The current wave began in October with dozens of claims against Hollywood mogul Harvey Weinstein. The accusations, ABC said, “opened a floodgate, sparked an international conversation and put new pressure on companies, industries, and political leaders to respond.”

Among the entertainment figures facing claims are celebrity chef John Besh, who was accused by 25 women of sexual harassment; comedian Louis C.K., who was accused by five women of sexual misconduct; Cinefamily executives Hadrian Belove and Shadie Elnashai; actor Richard Dreyfuss; director-producer Gary Goddard; actor Dustin Hoffman; actor Robert Knepper; showrunner Andrew Kreisberg; actor Jeremy Piven; filmmaker Brett Ratner; and comedy festival organizer Gilbert Rozon.

Others who have been accused include producer Chris Savino and actors Steven Seagal, Tom Sizemore, Kevin Spacey, Jeffrey Tambor and George Takei.

Many of the accused deny any wrongdoing.

ABC also reports that in the world of news media and publishing,there have been accusations against Billboard magazine executive Stephen Blackwell, Penguin Random House art director Giuseppe Castellano, New Republic publisher Hamilton Fish, journalist Mark Halperin, Artforum publisher Knight Landesman, NPR news chief Michael Oreskes, Amazon executive Roy Price, Webster Public Relations CEO Kirt Webster, Rolling Stone publisher Jann Wenner, New Republic editor Leon Wieseltier and NBC News booker Matt Zimmerman.

In politics, Sen. Al Franken, D-Minn., has been accused of groping by a number of women. He posed for a photo after a 2006 USO tour that shows him with his hands over a sleeping woman’s breasts.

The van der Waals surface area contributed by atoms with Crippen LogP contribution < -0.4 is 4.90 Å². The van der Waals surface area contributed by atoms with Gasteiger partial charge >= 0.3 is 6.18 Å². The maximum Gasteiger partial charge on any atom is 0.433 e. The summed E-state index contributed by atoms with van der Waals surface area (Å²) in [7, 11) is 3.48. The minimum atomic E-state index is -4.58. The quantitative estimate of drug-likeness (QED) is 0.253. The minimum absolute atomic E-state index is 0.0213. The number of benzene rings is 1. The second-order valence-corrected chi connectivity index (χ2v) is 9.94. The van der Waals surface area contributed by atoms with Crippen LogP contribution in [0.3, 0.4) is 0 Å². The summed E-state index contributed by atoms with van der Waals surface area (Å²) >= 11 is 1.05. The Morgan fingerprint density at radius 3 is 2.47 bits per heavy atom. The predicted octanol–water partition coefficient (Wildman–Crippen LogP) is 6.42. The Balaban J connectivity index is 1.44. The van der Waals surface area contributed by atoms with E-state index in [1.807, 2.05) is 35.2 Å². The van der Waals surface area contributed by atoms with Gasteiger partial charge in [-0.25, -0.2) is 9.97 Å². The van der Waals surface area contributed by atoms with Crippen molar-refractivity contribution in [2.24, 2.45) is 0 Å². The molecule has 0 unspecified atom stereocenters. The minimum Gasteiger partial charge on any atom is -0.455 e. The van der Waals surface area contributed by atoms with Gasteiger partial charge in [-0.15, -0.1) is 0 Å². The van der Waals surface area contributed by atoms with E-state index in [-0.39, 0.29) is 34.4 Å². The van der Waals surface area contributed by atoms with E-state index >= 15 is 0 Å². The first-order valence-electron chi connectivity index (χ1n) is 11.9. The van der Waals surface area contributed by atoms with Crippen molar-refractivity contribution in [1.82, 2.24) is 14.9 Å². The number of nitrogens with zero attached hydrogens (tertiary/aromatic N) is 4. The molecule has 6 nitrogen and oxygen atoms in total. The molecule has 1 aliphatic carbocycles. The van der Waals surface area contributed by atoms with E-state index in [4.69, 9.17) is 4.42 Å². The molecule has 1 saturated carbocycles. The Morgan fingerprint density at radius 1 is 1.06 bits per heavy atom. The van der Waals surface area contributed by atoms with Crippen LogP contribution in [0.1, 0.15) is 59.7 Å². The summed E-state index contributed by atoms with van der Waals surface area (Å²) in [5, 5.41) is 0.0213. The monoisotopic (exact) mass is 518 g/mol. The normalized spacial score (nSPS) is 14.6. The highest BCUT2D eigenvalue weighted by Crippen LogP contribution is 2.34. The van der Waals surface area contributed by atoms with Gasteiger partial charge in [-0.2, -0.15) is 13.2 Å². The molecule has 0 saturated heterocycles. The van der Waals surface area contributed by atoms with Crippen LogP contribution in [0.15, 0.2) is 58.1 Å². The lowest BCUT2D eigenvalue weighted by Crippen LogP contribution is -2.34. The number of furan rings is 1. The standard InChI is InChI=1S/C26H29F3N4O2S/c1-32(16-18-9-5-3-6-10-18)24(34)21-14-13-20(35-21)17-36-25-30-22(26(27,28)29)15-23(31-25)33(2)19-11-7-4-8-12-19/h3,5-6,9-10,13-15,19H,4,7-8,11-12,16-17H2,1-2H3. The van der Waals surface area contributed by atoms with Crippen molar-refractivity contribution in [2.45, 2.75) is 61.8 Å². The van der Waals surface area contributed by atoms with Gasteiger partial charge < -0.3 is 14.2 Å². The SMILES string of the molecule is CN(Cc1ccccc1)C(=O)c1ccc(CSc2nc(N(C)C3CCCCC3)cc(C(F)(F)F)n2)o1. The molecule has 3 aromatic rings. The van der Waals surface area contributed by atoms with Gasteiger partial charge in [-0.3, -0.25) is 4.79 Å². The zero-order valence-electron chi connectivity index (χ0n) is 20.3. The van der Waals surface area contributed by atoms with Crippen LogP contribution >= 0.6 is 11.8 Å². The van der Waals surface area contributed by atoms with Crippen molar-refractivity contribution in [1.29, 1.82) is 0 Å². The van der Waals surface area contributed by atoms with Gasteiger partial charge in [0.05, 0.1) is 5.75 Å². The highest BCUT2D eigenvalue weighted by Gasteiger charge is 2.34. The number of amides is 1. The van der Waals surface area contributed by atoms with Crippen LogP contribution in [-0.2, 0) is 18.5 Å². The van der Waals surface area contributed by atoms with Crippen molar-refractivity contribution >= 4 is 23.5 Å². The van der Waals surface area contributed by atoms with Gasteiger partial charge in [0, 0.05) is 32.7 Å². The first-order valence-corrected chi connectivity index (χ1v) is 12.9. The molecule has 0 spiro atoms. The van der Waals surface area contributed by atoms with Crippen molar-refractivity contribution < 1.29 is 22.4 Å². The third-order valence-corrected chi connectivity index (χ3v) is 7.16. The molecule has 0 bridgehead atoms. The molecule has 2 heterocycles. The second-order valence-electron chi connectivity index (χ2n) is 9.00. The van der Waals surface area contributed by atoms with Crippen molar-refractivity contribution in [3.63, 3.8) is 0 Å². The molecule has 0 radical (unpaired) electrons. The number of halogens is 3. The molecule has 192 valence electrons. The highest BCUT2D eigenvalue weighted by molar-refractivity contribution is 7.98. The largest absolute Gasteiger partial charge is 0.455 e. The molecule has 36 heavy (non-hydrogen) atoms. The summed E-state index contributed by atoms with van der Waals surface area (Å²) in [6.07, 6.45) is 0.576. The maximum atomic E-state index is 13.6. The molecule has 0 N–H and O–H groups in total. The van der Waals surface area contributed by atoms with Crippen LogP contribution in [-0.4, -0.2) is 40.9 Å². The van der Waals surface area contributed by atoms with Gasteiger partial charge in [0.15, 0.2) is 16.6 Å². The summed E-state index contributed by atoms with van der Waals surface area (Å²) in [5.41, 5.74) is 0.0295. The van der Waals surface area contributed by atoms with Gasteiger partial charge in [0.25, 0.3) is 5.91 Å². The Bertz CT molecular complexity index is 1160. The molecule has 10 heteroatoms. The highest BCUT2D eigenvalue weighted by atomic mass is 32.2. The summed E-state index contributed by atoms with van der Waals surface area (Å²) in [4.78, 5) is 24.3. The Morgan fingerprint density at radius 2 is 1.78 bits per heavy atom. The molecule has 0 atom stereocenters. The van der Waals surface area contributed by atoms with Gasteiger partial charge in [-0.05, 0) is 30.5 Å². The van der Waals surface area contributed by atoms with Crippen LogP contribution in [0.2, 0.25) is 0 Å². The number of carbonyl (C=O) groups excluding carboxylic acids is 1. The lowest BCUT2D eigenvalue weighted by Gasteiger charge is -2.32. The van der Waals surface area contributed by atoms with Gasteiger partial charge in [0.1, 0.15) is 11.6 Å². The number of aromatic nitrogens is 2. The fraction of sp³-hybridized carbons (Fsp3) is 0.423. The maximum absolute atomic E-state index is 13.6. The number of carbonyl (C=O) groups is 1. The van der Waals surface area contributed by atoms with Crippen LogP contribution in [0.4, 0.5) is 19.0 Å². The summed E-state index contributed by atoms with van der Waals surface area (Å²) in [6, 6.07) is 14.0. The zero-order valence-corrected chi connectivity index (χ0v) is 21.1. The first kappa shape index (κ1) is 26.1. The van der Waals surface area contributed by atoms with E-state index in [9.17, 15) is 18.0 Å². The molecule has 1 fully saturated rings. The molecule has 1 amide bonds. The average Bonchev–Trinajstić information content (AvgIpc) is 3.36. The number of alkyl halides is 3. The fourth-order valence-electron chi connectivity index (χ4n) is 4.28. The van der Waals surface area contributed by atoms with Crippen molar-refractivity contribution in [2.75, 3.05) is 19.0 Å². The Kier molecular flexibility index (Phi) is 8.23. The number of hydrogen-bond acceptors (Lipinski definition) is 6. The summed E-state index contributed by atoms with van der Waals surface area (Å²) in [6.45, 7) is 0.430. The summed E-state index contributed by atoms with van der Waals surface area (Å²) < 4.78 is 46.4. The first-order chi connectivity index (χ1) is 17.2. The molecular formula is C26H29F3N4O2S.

There also have been claims against U.S. Senate candidate Roy Moore by two women. One alleges he initiated sexual touching when she was 14 and he was 32, and the other claims that when she was 16, he sexually assaulted her in a parked car. Moore has vehemently denied the allegations.

George H.W. Bush was accused of patting seven women below the waist while posing for photos with them in recent years. Other names include Florida Democratic Party Chairman Stephen Bittel, Kentucky House Speaker Jeff Hoover and British Defense Secretary Michael Fallon.

Alex Gilady of the International Olympic Committee also has been accused as has former South African soccer association president Danny Jordaan.

A news conference has been called for Wednesday to demand the resignations of three members of Congress and an end to the Capitol Hill practice of secretly settling sexual harassment claims with taxpayer money.

The Media Equality Project will insist upon action at a 10 a.m. Eastern event at the National Press Club. Those expected to appear include four different accusers of former President Bill Clinton. Radio talk-show host Melanie Morgan will also be there, just weeks after accusing Sen. Al Franken of harassing her multiple times after a television debate.

Longtime talk host Blanquita Cullum, who is helping organize the Wednesday press conference, said one objective is to put the heat on Franken to resign.

Gov. Mike Huckabee explains what a “simple” government would look like and offers 12 things citizens want from Washington in “A Simple Government: Twelve Things We Really Need from Washington and a Trillion That We Don’t.”